CHICAGO, Tuesday, February 21, 2012
— At first it sounded like a happy mistake.
When Megan Hackl called ComEd to close her account, the representative told her there was a slight problem. The meter on her Yorkville condo had been switched with her neighbor's, but she was told to not worry — it appeared the error was in her favor.
Initially, Hackl was told ComEd owed her a credit of more than $800, she said.
A couple of weeks later, however, she received a bill for $557.42. Confused, she called ComEd again.
Hackl was told she had been paying for her neighbor's usage, but her own usage was much higher. And the news got even worse.
The representative told her the bill she received didn't include everything she owed. After ComEd crunched the numbers, it decided she owed a wee bit more — $1,659.92, covering the period from May 2010 until mid-January.
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Hackl was floored. She tried to argue that she shouldn't have to pay for ComEd's mistake. After all, she had paid all her bills in full and on time. It wasn't her fault ComEd had incorrectly billed her.
After her initial anger settled, she came to the realization that because she had used the electricity, she would pay for it.
Problem was, she didn't have $1,659.92 lying around. She asked if she could work out a payment plan, but was told that because she had closed her account she was not eligible.
"When I asked what I should do then, since they were not willing to work out payments and I do not have that money to pay this bill ... they said I had a 30-day grace period and then it would go to a collections department in ComEd," Hackl said.
Worried her credit would be damaged because of ComEd's mistake, Hackl emailed What's Your Problem?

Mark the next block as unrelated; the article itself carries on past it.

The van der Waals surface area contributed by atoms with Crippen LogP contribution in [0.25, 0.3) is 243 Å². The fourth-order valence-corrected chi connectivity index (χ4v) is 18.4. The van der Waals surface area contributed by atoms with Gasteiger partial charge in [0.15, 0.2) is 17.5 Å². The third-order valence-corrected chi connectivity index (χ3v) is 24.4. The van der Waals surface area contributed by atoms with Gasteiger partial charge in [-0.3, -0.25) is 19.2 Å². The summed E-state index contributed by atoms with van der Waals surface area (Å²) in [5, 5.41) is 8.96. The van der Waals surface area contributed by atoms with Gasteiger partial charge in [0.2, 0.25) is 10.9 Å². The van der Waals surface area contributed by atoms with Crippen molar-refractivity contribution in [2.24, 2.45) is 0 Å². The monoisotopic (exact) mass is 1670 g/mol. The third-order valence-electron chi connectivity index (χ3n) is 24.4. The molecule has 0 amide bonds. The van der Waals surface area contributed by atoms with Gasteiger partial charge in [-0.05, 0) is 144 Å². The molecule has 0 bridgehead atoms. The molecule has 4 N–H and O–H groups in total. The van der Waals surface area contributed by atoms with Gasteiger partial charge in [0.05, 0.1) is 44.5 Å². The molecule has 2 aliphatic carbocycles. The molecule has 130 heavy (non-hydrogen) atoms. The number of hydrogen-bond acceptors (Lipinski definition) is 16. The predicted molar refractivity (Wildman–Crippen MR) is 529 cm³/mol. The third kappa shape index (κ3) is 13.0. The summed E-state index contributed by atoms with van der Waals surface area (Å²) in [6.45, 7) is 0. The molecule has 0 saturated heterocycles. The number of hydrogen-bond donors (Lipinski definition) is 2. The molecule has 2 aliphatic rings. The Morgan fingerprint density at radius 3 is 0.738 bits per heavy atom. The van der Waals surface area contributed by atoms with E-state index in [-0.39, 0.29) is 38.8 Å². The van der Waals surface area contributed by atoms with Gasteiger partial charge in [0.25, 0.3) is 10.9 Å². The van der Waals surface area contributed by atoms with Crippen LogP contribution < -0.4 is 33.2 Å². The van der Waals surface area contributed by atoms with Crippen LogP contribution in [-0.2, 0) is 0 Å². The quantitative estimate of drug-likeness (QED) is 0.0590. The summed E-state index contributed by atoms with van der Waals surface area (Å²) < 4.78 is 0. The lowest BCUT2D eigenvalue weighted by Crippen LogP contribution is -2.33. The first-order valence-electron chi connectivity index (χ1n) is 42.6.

"If it's electricity we used, I'm willing to pay it," she said. "I obviously can't pay it all at once."
Hackl said paying in a lump sum was unrealistic.
"I couldn't believe they wouldn't even give me a payment plan," she said. "I was like, 'Listen, guy, you have to know what it's like to be an average, everyday person, especially in this economy.' He said he understood but there was nothing he could do."
The Problem Solver called ComEd spokeswoman Alicia Zatkowski, who promised to look into the situation. Several days later, Zatkowski emailed to say the situation had been resolved.
Under Illinois Commerce Commission rules, ComEd is only allowed to back-bill a residential customer for one year of service. Because ComEd had back-billed Hackl for close to 20 months, the utility agreed to lop off the first 8 months.
That reduced Hackl's bill from $1,659.92 to $1,262.22, Zatkowski said.
Illinois Commerce Commission rules also allow customers the same amount of time to repay old charges as it took for them to accrue. In other words, if ComEd is back-billing Hackl for one year of service, she is supposed to have one year to repay those bills.
But Hackl had closed her account, and the account for her new house was under her husband's name. Under those circumstances, she was not eligible for a deferred payment plan because she is no longer considered an active customer, Zatkowski said.
"However, we have extended her due date to ease any financial burden this may cause," Zatkowski said.
Hackl said a ComEd representative told her the utility would not put her account into collections or contact the credit bureaus as long as she paid off her balance within the next nine months.
"She was actually very polite and helpful," Hackl said. "What a difference compared to the last guy I spoke to at ComEd."
With the total reduced and more time to pay it off, she said she will have no problem paying for her previous usage.
"I now can pay this bill over time and not take a hit on my credit, and furthermore not be stressed out about this issue and the interaction with ComEd," she said.